Once again I chose this week's short story from American Short Story Masterpieces, edited by Raymond Carver and Tom Jenks. Many of the authors included in this anthology are completely new to me, so I've been flipping through the volume and choosing the stories at random. Although I've only read a couple I think it is proving to be an excellent selection of stories and 'masterpieces' is probably not an exaggeration.
I've never read any of Mark Helprin's work, but I was drawn to his story, "Letters from the Samantha", because it is told in the format of letters from the ship's captain. A story told via letters and taking place on a ship, this should be a nice adventure, I thought. Perfect Sunday reading. I suppose it could be read as just an tale of adventure, but there was most definitely more to it. Stories like this scream to be read in a group and discussed, but it'll give me something to think about over the course of the week.
The story consists of six letters written by Samson Low between August 20, 1909 and September 3, 1909. The reader is told:
"These letters were recovered in good condition from the vault of the sunken Samantha, an iron-hulled sailing ship of one thousand tons, built in Scotland in 1879 and wrecked during the First World War in the Persian Gulf off Basra."
Samson Low details his experiences, which began off the coast of Madagascar, and the decisions he makes after surviving a monsoon intact, decisions which he will come to regret. The crew sighted a tornado on land, which quickly veered off to sea. It was exciting for the crew to be so close to such a fierce spectacle of nature. Even Low himself said, "I confess that I have wished to be completely taken up by such a thing, to be lifted into the clouds, arms and legs pinned in the stream". It is feared that the ship will indeed be picked up by the wind, but in the end it will change directions, missing them. When the storm was over, and they were piloting themselves through the mess, they spot a clump of vegetation and "floating upon it was a large monkey, bolt upright and dignified". Impulsively Low offers the end of a boat hook and brings the animal on board. Although he instantly regrets his action, "this creature we have today removed from the sea is like a man".
Spoiler alert from here on out, in case you've not read this yet.
The monkey climbs up to the top of the rigging and stays there. The captain considers throwing him overboard, but he won't come down, as the ship sails farther and farther away from its island. Eventually a raft is designed, and the crew splits into two--one group wanting to send him off in the raft when they get close enough to land, and the rest wishing to shoot him down from the rigging, as the screeching noises the animal makes unnerves the men and terrifies them. Low sides with the group who wishes to cast him afloat, knowing he would have to be the one to shoot the animal and has no desire to do so. Eventually hunger will tempt the animal down, somehow he's much less fearsome, hunched down, walking nearly on all four limbs, half the men's heights and "no more frightening than a hound". He becomes almost docile and a bit of a plaything to the crew who all stroll about with him on deck. As the days pass the novelty of having such an animal in close quarters wears off, as the men are returning home. Two of the crew will remove the manacles from the animal and dump the raft overboard, not wanting to set the ape adrift to what appears to be an inhospitable land. The captain is angered and decides at some point he can just throw the ape overboard. The men's attitudes quickly change. They forget about the ape, who sits listlessly in the heat and "looks like an old man, neutral to the world". The captain thinks only of keeping the crew under control. In the end he strangles the animal and pitches him over the side, "where he quickly sank".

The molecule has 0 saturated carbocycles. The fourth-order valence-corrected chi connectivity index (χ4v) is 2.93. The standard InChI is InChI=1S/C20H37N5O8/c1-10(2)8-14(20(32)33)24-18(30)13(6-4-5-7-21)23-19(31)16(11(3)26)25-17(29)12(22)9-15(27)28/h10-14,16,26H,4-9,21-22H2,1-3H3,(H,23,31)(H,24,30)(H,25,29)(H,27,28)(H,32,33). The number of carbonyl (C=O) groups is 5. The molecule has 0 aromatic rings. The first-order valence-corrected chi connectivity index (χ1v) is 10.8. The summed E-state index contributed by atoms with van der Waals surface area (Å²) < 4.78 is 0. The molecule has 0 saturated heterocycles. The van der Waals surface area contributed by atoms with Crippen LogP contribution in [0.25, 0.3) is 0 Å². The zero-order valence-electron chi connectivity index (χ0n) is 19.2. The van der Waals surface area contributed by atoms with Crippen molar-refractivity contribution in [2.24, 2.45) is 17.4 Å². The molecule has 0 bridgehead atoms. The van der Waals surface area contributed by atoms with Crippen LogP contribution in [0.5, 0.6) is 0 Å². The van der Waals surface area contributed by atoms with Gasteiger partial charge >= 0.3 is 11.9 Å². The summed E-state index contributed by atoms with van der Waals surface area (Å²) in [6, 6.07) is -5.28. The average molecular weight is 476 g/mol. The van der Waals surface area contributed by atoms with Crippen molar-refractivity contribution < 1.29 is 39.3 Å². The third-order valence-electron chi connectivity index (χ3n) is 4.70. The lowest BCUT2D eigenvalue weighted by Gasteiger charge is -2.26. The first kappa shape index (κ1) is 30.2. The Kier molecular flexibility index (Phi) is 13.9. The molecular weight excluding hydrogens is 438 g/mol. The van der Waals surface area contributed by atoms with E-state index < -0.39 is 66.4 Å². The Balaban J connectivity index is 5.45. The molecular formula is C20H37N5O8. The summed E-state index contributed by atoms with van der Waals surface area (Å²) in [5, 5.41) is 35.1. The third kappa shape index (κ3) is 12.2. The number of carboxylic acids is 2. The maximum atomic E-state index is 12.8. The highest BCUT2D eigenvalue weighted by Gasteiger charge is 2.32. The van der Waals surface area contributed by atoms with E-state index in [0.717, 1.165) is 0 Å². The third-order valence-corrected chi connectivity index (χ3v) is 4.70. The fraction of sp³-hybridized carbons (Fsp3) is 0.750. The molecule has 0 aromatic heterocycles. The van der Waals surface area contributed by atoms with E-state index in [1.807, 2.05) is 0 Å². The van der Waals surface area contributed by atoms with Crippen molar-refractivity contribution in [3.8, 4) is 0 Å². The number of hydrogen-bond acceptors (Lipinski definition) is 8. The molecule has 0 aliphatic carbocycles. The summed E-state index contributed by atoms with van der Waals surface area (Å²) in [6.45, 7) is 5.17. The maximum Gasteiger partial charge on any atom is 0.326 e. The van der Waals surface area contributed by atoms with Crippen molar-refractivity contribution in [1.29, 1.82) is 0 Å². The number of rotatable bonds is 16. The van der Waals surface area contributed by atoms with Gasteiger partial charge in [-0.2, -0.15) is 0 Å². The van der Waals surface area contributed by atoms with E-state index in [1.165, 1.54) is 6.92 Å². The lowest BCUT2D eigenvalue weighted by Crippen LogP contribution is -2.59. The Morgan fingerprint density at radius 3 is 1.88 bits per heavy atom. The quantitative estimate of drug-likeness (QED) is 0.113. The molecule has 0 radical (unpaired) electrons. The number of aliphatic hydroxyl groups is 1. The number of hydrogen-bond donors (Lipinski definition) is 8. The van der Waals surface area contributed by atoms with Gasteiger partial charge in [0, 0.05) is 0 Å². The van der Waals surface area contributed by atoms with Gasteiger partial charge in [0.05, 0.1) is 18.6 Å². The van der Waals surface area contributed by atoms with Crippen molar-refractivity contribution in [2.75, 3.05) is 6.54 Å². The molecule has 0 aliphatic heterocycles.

I tried to look for some literary criticism about this story, but I didn't really come up with much online. One reviewer compared Helprin's story to the work of Melville and Conrad, two authors I've not read since high school (and then only shorter works). This makes me think the story must be full of symbolism or perhaps the author is trying to make a point about Empire/colonialism, or at the very least man's guilt and his inhumanity towards others (and I hesitate to just limit it to animals, since over and over the ape is compared to a man). It's rather telling that the story ends thus:
"Some of the crew have begun to talk about him as if he were about to be canonized. Others see him as evil. I assembled them as the coasts began to close on Suez and the top of the sea was white and still. I made my views clear, for in years of command and a life on the sea I have leaned much. I felt confident of what I told them."
"He is not a symbol. He stands neither for innocence nor for evil. There is no parable and no lesson in his coming and going. I was neither right nor wrong in bringing him aboard (though it was indeed incorrect) or in what I later did. We must get on with the ship's business. He does not stand for man. He stands for nothing. He was an ape, simian and lean, half sensible. He came on board, and now he is gone."
I think Samson Low protests too much. Or he's trying to convince himself? Low says it himself, though, when it comes to ship's business, not much else matters. Perhaps that's the biggest truth of the story.